[Smt-talk] Subdominant versus Predominant

Ninov, Dimitar N dn16 at txstate.edu
Fri Feb 24 11:51:02 PST 2012

Dear Benjamin,

Thank you. I read your collaborative paper with great interest! It gives a lot of information on different schools of thought and ideas on how to distinguish between S and PD.

But I am afraid I have not stated my point clearly. I was not wondering what the difference between S and PD was. I was questioning the very existence of PD as a function and label.

Allow me to quote the last thought from your paper:

"Without being able to distinguish predominant and subdominant behavior in functional analysis, students would be left fumbling, 
trying to fit a subdominant function into a predominant paradigm. With such a distinction, 
however, students can be sufficiently prepared to approach music of the late romantic in a way 
that will enrich their understanding of such music, and inform their appreciation and 
performance alike."

I think that there are not two different harmonic functions such as S and PD. There is no "pre-dominant paradigm". Why? Because a harmonic function is determined in relation to the tonal center, not to the dominant. The earth does not depend on Jupiter; it depends on the sun. In this sense, the students do not have to be confused by having to make an analytical choice between an invented term and function which do not refer to the tonal center, and the real function of IV and II as they relate to the tonal center.

Of course, you may say that II behaves to V as a potential dominant, with which I will immediately agree. But the idea of giving an official function and label to a chord which does not refer to a single center (T) would entail a whole group of imaginary functions such as: pre-subdominant (all the chords that could logically occur before the subdominant); pre-mediant (all that could occur before a mediant, including the tonic); and pre-tonic (all that could precede the tonic). This would be a visual decentralization of the key by neglecting the tonic's force of gravity in favor of local sets of chords that connect together well. A visual mess.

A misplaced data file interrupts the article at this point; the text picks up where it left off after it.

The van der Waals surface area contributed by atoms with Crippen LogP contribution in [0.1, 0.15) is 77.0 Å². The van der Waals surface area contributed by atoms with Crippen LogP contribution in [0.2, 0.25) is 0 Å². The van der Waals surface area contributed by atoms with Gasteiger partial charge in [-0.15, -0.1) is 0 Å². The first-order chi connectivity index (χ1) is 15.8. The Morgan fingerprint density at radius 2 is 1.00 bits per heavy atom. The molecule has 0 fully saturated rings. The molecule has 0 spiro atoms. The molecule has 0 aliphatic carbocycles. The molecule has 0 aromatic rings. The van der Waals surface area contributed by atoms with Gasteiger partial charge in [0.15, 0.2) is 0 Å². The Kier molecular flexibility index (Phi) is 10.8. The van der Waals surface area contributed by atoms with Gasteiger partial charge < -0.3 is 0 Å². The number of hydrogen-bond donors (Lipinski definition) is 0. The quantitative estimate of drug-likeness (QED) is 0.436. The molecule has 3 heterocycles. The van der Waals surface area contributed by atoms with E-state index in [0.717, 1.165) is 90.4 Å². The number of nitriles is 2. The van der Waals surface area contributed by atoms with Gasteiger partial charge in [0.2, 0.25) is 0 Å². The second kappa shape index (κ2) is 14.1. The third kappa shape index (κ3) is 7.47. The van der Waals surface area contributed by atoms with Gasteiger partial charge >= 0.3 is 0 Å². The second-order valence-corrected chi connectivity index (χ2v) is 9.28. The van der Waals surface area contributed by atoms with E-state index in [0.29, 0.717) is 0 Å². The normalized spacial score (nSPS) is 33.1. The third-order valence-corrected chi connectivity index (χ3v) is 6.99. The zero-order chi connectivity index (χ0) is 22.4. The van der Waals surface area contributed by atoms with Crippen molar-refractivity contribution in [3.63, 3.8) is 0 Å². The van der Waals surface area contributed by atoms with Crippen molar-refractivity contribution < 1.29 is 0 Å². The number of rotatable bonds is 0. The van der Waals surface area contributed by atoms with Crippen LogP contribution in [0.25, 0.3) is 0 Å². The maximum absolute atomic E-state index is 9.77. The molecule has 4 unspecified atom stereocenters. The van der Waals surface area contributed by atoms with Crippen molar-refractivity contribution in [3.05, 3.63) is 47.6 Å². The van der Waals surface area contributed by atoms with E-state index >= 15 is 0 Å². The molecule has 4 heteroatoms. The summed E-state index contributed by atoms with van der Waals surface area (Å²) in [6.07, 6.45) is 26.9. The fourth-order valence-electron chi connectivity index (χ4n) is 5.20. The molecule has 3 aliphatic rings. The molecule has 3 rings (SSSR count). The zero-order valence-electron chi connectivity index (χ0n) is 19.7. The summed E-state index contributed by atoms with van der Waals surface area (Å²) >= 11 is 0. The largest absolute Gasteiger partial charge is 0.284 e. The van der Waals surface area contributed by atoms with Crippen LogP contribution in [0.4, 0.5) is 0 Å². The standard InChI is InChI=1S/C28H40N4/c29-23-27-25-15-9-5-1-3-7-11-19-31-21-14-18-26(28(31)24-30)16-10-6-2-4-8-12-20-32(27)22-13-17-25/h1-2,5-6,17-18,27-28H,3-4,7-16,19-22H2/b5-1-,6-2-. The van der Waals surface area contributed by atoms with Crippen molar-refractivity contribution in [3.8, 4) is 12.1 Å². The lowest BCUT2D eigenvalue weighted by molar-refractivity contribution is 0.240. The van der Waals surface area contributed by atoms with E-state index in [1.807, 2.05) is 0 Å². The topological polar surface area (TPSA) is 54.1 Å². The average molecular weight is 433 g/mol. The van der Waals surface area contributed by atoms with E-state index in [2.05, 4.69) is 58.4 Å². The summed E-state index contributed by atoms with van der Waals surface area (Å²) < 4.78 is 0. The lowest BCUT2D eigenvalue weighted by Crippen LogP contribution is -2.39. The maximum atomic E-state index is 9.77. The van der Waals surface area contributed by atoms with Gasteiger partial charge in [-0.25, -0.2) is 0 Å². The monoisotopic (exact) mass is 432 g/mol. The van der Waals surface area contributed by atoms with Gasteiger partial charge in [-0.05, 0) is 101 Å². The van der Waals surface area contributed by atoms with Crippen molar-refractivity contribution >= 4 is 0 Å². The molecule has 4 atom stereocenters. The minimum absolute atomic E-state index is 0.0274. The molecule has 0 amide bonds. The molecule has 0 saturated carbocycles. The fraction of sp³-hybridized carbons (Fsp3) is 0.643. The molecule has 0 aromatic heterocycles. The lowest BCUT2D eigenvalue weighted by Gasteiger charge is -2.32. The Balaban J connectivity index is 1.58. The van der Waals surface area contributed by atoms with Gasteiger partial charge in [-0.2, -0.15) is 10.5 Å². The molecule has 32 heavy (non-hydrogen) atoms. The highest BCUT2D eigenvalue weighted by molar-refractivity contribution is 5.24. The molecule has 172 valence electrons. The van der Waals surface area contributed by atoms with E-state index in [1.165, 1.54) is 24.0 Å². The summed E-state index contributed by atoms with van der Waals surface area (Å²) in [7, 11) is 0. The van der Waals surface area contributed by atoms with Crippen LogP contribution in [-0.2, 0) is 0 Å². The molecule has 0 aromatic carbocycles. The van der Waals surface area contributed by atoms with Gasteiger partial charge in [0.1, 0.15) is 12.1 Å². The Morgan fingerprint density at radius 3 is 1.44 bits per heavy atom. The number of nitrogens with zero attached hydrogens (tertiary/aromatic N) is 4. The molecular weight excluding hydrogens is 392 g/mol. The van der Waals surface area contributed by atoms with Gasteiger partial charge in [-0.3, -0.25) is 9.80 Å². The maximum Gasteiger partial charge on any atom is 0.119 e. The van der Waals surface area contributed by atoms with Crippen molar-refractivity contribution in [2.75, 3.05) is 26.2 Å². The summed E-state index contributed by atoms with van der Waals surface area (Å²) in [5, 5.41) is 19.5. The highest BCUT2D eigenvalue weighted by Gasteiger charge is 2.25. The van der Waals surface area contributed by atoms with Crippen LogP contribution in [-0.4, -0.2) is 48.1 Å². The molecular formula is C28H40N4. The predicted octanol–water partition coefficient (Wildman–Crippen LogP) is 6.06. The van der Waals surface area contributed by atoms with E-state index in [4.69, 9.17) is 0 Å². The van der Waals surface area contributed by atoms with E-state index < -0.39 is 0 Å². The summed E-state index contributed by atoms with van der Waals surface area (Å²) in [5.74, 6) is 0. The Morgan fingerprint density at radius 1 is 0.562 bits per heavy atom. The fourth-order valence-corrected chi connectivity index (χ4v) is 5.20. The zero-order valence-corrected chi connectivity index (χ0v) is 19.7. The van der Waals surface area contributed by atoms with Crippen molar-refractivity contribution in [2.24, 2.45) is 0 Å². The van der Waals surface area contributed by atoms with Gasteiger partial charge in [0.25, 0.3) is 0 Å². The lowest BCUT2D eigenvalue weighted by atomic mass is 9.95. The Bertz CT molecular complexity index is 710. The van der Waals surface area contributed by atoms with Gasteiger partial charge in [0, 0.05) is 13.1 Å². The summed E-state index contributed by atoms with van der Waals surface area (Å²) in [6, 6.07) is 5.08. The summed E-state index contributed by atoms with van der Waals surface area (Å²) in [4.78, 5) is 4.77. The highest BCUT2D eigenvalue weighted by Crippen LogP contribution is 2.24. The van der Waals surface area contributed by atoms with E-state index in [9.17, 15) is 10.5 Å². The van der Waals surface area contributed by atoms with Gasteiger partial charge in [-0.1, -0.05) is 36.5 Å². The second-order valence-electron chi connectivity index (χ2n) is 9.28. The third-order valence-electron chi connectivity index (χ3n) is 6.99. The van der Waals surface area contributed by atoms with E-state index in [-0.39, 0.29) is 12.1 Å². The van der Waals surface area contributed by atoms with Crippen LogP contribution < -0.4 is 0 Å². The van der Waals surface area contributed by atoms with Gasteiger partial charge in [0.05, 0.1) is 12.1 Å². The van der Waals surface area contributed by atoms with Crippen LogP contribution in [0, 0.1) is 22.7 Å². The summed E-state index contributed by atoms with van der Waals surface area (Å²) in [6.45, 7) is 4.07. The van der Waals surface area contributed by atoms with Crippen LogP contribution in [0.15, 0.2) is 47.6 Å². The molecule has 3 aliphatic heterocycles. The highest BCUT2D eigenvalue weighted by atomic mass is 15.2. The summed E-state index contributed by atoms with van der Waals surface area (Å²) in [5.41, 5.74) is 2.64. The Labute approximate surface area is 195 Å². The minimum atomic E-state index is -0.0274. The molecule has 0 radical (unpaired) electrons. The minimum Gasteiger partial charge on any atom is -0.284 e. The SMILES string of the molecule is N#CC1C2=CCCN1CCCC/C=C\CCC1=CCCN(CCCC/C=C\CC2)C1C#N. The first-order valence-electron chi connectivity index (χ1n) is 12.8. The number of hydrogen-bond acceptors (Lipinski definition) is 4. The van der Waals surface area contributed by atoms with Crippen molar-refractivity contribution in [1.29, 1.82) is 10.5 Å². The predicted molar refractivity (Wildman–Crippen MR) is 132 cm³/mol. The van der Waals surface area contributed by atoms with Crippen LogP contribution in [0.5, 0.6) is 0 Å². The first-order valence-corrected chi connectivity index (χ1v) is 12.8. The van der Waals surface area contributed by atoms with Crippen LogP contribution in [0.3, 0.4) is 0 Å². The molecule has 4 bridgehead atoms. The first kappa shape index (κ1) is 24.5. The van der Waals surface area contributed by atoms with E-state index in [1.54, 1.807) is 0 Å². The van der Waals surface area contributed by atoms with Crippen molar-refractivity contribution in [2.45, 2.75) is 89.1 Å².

The T-S-D-T progression - whether present in root to root motion, or via stepwise motion in the bass, or even implied over a bass pedal - governs structurally the development of a musical piece. In this sense we may hear an expanded cadential progression and a period form even over a pedal point. Of course, occasionally S is not present in a passage. But it is an inseparable par of a complete work. 

The problem today is that, many musicians "see" and "hear" prolongations just about everywhere, neglecting the harmonic motion that is in the heart of the phrasal structure. This approach is also detached form practicality. When you want an accompanist to play I-V6/4-I6, you do not simply tell him: play a tonic prolongation. You have to give him the real chords with their inversions. 

Must we label visually every beat in a musical composition? No, of course. But when we label a passage as prolongational, I think we must be able to hear clearly - not simply to imagine - the chord that is prolonged throughout that passage. This mainly happens when a pedal point is present, and when a passing six-four figure occurs, although the latter's impact also depends on the tempo. But I find it wrong to automatically prescribe the label "prolongation" to all progressions which involve a stepwise motion in the bass. In my view, such an approach leads to misleading harmonic and therefore formal analysis, as numerous imperfect cadences are "erased" in favor of an imaginary prolongation. The paradox that is lurking form some newly-written theory books is that they do not recognize imperfect cadences such as V6-I, for example. This is astonishing.

The notion that IV is an embellishing chord (outside of I-IV6/4-I) is (softly said) strange. A root to root motion between I and IV is impressive, but that is not all. As you mention in your paper, the subdominant-tonic relationship increases with the romantic and late romantic music, (including Russian music from XIX century) and XX century idioms rooted in tonal music. Would all these functional exchange be heard as "tonic prolongations"? Music would be too poor if it succumbed to that concept...

Also, how would some colleagues call the IV-I6/4-IV6 progression? A subdominant prolongation? But that would be in discrepancy with the notion that the subdomiannt does not exist (according to Schenkerian theory). A pre-dominant prolongation? But a PD function refers us to the dominant, not to the tonal center...

Best regards,


Dr. Dimitar Ninov, Lecturer
School of Music
Texas State University
601 University Drive
San Marcos, Texas 78666

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